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I'm new to C++ and need some help.

I want to make a template class/struct that handles HANDLE and other WINAPIs so far is this code:

template <typename type_to_open, typename returntype, returntype (WINAPI * GlobalFn)(             
type_to_open )> class Handle_Wrap {
type_to_open data;
Handle_Wrap (type_to_open in_data) { data = in_data; }
~Handle_Wrap() { returntype (WINAPI * GlobalFn)( type_to_open );}

Handle_Wrap <HANDLE, BOOL, ::FindClose> hFind ( FindFirstFileA (pattern.c_str(), &ffd) );

I honestly don't think that its working and the compiler gives me a warning:

warning C4101: 'GlobalFn' : unreferenced local variable

I saw this code from the web and did some changes to it, and i don't know if this is the right way to do it?

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2 Answers 2

up vote 1 down vote accepted

The problem is in your destructor. You repeat the declaration of GlobalFn, rather than call it. It should be:

~HandleWrap() { (*GlobalFn)( data ); }

Also, do you want to make this class copyable, movable or neither? If neither, you should take steps to prevent any of the relevant compiler generated defaults; otherwise, you'll need to provide the corresponding constructors (and possibly assignment operators). If copyable, you'll also need some sort of counter, shared between all of the copies, so that only the last destructor frees the handle. For movable (probably the best solution, if you can be sure of having C++11), you'll need a move constructor, which does something to ensure that the destructor of the moved from object is a no-op.

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Can you explain what copyable movable or neither means or give me some links. –  Atanas Bozhanin Aug 28 '13 at 13:03
They mean more or less what they say. Copyable means that instances can be copied, and movable that they can be "moved" (a new concept in C++11). All of the built-in types are copyable, but it is quite common for class types not to be. (The important point here is that the compiler generated copy constructor will not do what you want; it will end up with the handle being freed twice.) Copy constructors should have been explained in whatever text you used to learn C++. –  James Kanze Aug 28 '13 at 14:09
Move is more recent; basically, the compiler will only "move" an object that is about to be destructed (a temporary, for example). When moving an object, the move constructor can take over any resources in the original object, as long as it modifies the original object in a way that ensures that it won't free the resources. Thus, when an std::vector copies, it allocates new memory for the new vector, and copies all of the elements. When it moves, the dest. object simply takes over the pointer from the source, and sets the pointers in the source to null. –  James Kanze Aug 28 '13 at 14:12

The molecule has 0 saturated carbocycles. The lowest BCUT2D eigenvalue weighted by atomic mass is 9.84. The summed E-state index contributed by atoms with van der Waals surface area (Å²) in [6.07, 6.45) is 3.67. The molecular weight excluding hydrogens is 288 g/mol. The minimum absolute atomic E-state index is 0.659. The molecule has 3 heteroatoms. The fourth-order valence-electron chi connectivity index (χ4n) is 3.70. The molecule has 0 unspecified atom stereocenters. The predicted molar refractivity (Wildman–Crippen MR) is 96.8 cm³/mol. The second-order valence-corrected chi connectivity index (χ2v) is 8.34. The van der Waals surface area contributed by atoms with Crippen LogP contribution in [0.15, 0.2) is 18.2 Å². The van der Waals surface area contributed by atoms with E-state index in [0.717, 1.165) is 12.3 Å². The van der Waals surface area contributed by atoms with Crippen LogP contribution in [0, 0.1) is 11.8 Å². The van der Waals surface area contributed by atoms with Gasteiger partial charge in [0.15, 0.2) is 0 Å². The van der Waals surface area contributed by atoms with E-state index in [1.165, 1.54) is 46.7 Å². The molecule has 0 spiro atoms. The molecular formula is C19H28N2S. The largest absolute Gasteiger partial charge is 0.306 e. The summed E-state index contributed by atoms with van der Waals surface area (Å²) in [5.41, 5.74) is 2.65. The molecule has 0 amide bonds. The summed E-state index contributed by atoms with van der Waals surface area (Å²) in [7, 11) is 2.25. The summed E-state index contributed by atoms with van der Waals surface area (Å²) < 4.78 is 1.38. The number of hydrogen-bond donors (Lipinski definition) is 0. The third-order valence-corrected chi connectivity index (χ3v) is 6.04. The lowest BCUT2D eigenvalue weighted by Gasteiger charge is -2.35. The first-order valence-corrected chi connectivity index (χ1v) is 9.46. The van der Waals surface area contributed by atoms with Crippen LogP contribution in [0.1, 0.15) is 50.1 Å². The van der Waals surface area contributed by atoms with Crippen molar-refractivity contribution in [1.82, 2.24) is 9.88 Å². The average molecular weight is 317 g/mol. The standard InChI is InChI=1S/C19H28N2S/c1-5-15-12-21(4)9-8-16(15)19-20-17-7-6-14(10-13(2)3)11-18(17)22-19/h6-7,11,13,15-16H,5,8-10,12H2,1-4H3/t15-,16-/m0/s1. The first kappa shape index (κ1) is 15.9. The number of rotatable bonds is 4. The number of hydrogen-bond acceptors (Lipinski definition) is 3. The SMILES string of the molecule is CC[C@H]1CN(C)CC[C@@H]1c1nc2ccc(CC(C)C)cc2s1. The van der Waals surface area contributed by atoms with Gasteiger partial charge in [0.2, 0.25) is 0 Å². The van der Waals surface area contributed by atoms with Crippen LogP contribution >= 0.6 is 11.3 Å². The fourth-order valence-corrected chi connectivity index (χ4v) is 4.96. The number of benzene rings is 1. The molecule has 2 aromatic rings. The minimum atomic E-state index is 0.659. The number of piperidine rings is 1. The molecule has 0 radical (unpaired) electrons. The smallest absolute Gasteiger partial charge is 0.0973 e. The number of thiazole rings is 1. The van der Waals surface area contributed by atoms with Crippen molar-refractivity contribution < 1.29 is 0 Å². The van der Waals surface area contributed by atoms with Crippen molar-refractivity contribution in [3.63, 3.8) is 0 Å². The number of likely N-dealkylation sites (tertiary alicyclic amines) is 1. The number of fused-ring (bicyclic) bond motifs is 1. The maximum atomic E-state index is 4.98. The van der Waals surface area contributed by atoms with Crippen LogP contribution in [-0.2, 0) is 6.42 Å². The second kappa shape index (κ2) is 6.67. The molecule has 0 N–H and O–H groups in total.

How about using the standard unique_ptr

 std::unique_ptr<HANDLE, ::FindClose> hFind = FindFirstFileA(...);

(Or something like that).

I suspect the problem in your code is that the compiler doesn't see your GlobalFn as a function call, but as a protoptype (another "win" for Most Vexing Parse) - you shouldn't need to use WINAPI at all, just make it a templated function pointer:

template class Handle_Wrap { ... ~Handle_Wrap() { GlobalFn(data); } };

You'll probably also want to use add an operator type_to_open() { return data; }, so that you can use FindNextFile(hFind, ...), rather than having to rely on data being public.

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It's tricky, because unique_ptr will manage a HANDLE* (or a something*), which in turn means that you have to put the actual handle somewhere, and dereference every time you want to use it. –  James Kanze Aug 28 '13 at 12:33
Yes, I suppose in this particular case, it may not be ideal. –  Mats Petersson Aug 28 '13 at 12:34
Which is a shame, because if he wants it movable, he'll end up having to duplicate most of the logic of unique_ptr in his own class. (I've had a couple of similar cases where I wanted it shared, and ended up duplicating most of shared_ptr.) –  James Kanze Aug 28 '13 at 12:49
Can you do unique_ptr<void, ...>? I don't know, that's why I'm asking... –  Mats Petersson Aug 28 '13 at 12:54
I'm not sure either, but I doubt it. And if you did, where would you put the handle? –  James Kanze Aug 28 '13 at 13:09

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